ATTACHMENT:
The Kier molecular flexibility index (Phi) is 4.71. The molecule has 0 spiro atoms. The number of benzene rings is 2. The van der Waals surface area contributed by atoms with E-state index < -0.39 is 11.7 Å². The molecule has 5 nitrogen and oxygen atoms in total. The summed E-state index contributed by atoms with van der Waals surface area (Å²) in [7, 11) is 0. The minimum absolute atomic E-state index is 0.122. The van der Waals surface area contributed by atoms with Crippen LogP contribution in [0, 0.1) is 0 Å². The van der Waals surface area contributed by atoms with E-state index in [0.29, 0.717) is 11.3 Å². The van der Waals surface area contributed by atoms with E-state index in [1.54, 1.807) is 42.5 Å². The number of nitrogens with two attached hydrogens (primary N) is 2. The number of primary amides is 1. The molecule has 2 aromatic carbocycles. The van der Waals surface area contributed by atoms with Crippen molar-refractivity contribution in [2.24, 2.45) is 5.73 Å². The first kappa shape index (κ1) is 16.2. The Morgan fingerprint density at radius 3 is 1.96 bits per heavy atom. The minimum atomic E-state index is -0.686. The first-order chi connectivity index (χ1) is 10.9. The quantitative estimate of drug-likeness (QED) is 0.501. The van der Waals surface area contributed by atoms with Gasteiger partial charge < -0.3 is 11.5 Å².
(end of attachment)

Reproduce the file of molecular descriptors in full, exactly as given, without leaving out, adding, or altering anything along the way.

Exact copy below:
The Kier molecular flexibility index (Phi) is 4.71. The molecule has 0 spiro atoms. The number of benzene rings is 2. The van der Waals surface area contributed by atoms with E-state index < -0.39 is 11.7 Å². The molecule has 5 nitrogen and oxygen atoms in total. The summed E-state index contributed by atoms with van der Waals surface area (Å²) in [7, 11) is 0. The minimum absolute atomic E-state index is 0.122. The van der Waals surface area contributed by atoms with Crippen LogP contribution in [0, 0.1) is 0 Å². The van der Waals surface area contributed by atoms with E-state index in [0.29, 0.717) is 11.3 Å². The van der Waals surface area contributed by atoms with E-state index in [1.54, 1.807) is 42.5 Å². The number of nitrogens with two attached hydrogens (primary N) is 2. The number of primary amides is 1. The molecule has 2 aromatic carbocycles. The van der Waals surface area contributed by atoms with Crippen molar-refractivity contribution in [2.24, 2.45) is 5.73 Å². The first kappa shape index (κ1) is 16.2. The Morgan fingerprint density at radius 3 is 1.96 bits per heavy atom. The minimum atomic E-state index is -0.686. The first-order chi connectivity index (χ1) is 10.9. The quantitative estimate of drug-likeness (QED) is 0.501. The van der Waals surface area contributed by atoms with Gasteiger partial charge < -0.3 is 11.5 Å².